Dennis Rodman marched to the beat of his own drum during his playing days, and he's encouraging professional athletes to do the same now.
Rodman was one of the best defensive players of his generation and a five-time NBA champion with the Chicago Bulls and Detroit Pistons, but he rose to fame in the '90s due in large part to his unconventional style and off-court activities - which included dressing up in drag, openly partaking in gay nightlife, and dating celebrities such as Madonna.
"One of the things I was proud of the most back then - I actually brought the gay community to the forefront for sports because of the things I was doing," Rodman told Ryan Pearson of The Associated Press. "I did a Sports Illustrated cover where I went in in a bathing suit and had makeup and stuff like that.
"And I was so flamboyant when I was doing it and stuff like that and people are like, 'wow, we like this guy because he's not afraid to go out the box.'"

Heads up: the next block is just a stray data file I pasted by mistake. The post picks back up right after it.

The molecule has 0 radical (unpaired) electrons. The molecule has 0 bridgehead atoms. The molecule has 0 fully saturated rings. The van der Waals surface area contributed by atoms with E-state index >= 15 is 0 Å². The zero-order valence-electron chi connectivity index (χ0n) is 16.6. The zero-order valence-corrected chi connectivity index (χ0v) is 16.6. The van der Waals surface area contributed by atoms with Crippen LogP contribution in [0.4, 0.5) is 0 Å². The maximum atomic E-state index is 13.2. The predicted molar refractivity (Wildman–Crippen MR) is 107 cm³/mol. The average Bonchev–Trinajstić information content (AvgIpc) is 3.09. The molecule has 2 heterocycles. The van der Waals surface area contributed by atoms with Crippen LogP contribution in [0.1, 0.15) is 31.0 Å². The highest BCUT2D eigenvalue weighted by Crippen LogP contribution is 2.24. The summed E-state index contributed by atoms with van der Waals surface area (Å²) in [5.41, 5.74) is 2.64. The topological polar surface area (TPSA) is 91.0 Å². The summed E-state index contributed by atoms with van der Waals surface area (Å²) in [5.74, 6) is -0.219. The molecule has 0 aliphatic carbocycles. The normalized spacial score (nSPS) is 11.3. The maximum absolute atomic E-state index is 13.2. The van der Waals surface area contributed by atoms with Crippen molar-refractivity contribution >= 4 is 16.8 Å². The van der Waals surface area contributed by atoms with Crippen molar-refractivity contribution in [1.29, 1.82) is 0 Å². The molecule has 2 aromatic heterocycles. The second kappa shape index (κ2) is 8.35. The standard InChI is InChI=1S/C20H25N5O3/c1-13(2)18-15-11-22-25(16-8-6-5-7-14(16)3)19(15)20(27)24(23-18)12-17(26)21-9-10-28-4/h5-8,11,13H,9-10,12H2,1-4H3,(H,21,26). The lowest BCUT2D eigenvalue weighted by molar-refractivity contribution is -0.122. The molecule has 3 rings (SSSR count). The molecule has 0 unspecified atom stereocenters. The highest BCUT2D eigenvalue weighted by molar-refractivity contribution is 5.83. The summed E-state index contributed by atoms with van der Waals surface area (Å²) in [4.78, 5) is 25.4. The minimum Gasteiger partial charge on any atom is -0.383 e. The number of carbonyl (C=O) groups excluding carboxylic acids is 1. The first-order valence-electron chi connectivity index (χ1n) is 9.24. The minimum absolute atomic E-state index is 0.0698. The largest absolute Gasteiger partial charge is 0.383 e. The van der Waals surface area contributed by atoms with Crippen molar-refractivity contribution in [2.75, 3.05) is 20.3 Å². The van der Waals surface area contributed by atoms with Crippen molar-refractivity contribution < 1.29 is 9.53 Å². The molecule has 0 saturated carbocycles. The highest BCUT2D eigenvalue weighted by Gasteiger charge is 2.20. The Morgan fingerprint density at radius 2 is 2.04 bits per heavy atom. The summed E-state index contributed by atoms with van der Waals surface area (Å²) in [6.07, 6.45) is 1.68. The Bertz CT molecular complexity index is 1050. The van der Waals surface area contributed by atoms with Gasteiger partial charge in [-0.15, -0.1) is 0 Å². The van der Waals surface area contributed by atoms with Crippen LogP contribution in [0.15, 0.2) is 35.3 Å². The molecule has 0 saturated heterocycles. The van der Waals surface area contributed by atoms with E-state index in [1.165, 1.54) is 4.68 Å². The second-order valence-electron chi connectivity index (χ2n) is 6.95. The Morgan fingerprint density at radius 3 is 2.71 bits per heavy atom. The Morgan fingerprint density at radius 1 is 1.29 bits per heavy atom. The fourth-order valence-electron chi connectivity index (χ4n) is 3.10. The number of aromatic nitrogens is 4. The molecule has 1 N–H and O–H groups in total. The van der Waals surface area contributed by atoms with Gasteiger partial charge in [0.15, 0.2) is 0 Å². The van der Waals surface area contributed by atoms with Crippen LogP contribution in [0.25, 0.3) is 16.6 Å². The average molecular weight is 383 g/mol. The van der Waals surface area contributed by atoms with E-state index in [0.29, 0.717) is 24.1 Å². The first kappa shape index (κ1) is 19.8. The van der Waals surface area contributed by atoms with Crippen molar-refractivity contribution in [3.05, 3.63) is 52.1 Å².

He asserts there are gay players in the NBA and other major sports leagues today who haven't opened up yet.
"I just think that percentage-wise in sports, I think there's a lot," he said. "There's probably more bisexual than gay in sports. I'm sorry guys, to expose everybody. I wish all of them would come out. It's acceptable today. Just come out, man. Have a good time. Enjoy yourself."
Jason Collins remains the only openly gay athlete to have played in the NBA. John Amaechi, who played in the league for five years, came out after retiring from the sport.
Rodman, 58, is currently promoting his new ESPN 30 for 30, "Rodman: For Better or Worse."